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The art of Japanese gardens : designing and making your own peaceful space / Herb L. Gustafson.

By: Gustafson, Herb L.
Material type: TextTextPublisher: New York : London : Sterling ; Orion, c1999Description: 144 pages : color illustrations ; 28 cm.Content type: text Media type: unmediated Carrier type: volumeISBN: 1402745001(pbk); 9781402745003(pbk).Subject(s): Gardens, Japanese | Gardens, Japanese -- DesignDDC classification:
Item type Current location Collection Call number Copy number Status Date due Barcode Item holds
Non-Fiction Davis (Central) Library
Non-Fiction
Non-Fiction 635 GUS 1 Available T00461546
Total holds: 0

Enhanced descriptions from Syndetics:

Nourish the soul and restore the spirit: this photo-packed guidebook shows how to create the sense of harmony and balance of Zen philosophy. Every element that goes into the garden holds meaning, along with its careful arrangement, and its use of natural and unobtrusive materials. Walls, fences, and paths provide security, beauty, and boundaries that separate and frame various areas. Boulders, stones, and gravel contrast with smooth, flowing ponds and rushing waterfalls. No detail goes unexplained--from adding koi and water plants to putting up a teahouse.

Originally published: London: David & Charles, 1999.

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Reviews provided by Syndetics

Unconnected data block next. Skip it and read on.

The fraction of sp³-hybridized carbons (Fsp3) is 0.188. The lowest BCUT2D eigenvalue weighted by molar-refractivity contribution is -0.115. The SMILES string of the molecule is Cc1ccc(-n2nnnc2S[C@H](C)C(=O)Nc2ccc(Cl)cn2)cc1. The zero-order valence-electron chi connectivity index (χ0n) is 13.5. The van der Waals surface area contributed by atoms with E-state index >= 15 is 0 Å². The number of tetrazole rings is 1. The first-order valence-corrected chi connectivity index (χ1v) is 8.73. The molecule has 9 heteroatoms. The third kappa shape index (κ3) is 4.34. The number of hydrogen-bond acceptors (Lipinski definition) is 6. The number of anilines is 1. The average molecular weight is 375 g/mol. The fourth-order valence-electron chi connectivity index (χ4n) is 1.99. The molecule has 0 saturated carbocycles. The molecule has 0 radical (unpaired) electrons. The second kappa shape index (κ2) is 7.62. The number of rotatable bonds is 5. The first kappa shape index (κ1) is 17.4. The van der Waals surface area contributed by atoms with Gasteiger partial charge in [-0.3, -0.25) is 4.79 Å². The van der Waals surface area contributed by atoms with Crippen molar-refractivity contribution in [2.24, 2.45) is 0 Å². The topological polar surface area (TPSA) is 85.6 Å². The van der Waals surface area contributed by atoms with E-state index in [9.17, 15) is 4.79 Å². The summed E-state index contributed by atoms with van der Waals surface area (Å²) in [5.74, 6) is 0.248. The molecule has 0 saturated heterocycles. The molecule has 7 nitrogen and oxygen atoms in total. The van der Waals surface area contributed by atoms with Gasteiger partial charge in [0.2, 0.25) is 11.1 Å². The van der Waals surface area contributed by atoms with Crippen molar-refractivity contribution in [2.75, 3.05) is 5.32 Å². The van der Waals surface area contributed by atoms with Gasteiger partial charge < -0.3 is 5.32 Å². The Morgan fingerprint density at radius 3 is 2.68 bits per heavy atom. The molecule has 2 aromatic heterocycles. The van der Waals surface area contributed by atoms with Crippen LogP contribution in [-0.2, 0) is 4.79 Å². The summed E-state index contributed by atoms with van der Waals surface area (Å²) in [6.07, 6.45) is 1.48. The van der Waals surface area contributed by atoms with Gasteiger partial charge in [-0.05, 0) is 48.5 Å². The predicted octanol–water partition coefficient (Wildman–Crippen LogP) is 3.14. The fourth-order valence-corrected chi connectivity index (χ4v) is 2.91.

Booklist Review

A Japanese garden is, indeed, a thing of beauty and tranquility. Gustafson gives a multitude of ideas and suggestions for creating such a garden, but a rather large lot would be needed--not to mention the expense. In a chapter on boundaries, the author discusses the function of cedar and bamboo fences, safety rails, retaining walls, gates, and tile roofs. In a chapter on rocks, boulders, and stones, he writes about their uses in bridges, walkways, and paths. Water is a large part of Japanese gardens, and Gustafson focuses on its use in ponds, waterfalls, and streams. He suggests having a pavilion or teahouse constructed and offers advice on the use of such garden ornaments as a water basin, rain-catching stones, bronze cranes and deer, stone lanterns, benches, and bridges. There's a chapter on garden design and a list of suitable plants, trees, hedges, vines, and ground covers for the garden. --George Cohen